The juxtaposition between the court scenes and the journey creates a tremendous amount of tension from the novel’s very first pages. We know from the present-day action that not all of the women made it back in one piece, if they made it back at all. How did you want this knowledge to inform readers as they witnessed the oceanic and arctic adventure? 


Greer Macallister

It’s all about cranking up that tension. You know there’s loss, you just don’t know exactly when it’s coming. I want readers to constantly be doing math in their heads, trying to figure out who makes it back and who doesn’t, as they’re reading the expedition scenes. Every time you switch back and forth between the expedition and the trial, you’re recalculating: who are those five survivors? Okay, I see you mentioned Althea, but what about Ebba? It’s a little like the great first line of Toni Morrison’s Paradise, which becomes the lens you read the entire book through: “They shoot the white girl first.” Of course there’s famously no answer to that riddle, but providing that filter, it’s a powerful tool for the author to shift the reader’s experience.

Jen St. Jude

I loved that you included characters with identities that are often overlooked in historical fiction. Without saying too much, I appreciated that the queer people and people of color are treated with dignity and complexity. Was this something you had in mind as you crafted these characters?


Greer Macallister

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Absolutely! As I said before, history tends to flatten things out. Another way of saying that is that history books tend to fill up with whatever stories that white men with power decided at some point were important to tell. But all the kinds of people we have in modern society have always existed. Queer people, trans people, people with disabilities, neurodivergent people, people of color—everybody’s been here all along. I think it’s essential to write inclusively to fight back against that whitewashed narrative. It’s more accurate and it’s also way more interesting. You take care with it, you acknowledge the responsibility of it, you put in the work, you get sensitivity readers if you need them, but you don’t just shrug your shoulders and say, “Oh, that sounds hard.” Of course it’s hard! But I think we have to do it. That, and support and promote books by people with historically marginalized identities, which does even more to contradict that flattened, simplified, whitewashed version of history so many of us grew up with.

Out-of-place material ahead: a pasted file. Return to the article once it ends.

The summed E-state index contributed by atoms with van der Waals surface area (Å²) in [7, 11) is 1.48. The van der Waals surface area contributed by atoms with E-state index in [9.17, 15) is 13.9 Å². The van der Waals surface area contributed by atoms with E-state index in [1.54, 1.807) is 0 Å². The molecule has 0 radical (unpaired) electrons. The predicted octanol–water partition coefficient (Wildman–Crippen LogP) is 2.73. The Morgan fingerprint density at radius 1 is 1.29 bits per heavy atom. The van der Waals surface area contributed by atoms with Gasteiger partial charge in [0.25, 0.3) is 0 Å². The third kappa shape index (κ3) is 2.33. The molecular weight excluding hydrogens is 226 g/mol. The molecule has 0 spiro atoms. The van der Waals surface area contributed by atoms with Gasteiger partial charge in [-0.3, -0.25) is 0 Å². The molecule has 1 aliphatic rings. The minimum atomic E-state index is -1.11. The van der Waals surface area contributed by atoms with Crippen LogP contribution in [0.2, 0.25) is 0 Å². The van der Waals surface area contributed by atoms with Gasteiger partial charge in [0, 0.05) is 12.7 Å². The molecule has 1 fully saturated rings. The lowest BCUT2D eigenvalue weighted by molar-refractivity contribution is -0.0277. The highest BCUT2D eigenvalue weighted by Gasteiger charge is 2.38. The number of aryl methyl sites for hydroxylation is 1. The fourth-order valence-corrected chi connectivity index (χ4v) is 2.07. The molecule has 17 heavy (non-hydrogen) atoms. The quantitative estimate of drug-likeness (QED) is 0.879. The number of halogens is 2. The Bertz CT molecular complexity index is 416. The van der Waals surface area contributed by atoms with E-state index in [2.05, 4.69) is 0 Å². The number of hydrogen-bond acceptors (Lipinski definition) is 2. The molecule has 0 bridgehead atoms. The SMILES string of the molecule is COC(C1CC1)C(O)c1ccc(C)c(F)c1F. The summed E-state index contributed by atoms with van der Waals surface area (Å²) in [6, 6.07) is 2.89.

Jen St. Jude

This is your fourth novel. How was writing this one different from the rest? 

Greer Macallister

Somehow it was both the hardest and the fastest. I got myself into a deadline pinch, which I’ve never done before, and had to write the bulk of the first draft in just a few months. I was still researching while I was writing that draft, which I had told myself I’d never do, but a deadline is a deadline. Add that to the complexity of 13 different points of view, which was my idea and therefore totally my fault, and it was a serious uphill climb. If I hadn’t already signed the contract to write it, I think there’s a very good chance I would have given up. And then when my agent and editor read it, they both said it was the best thing I’ve done yet. So maybe that kind of pressure is good for me? But I kind of don’t want to find out.

Jen St. Jude

If you were a member of the expedition, what would your role have been? 

Greer Macallister

The younger me was more ambitious, so at one time in my life, I might have been a leader like Virginia. At this point I’d say I’m more of a Margaret, more cautious, more of a supporting player, writing things down. The truth is that I am such a boring person in real life, Lady Jane Franklin wouldn’t have invited me on this expedition to start with. Which is why I write fiction and not memoir.



Fiction
The Arctic Fury
By Greer Macallister
Sourcebooks Landmark
Published December 1, 2020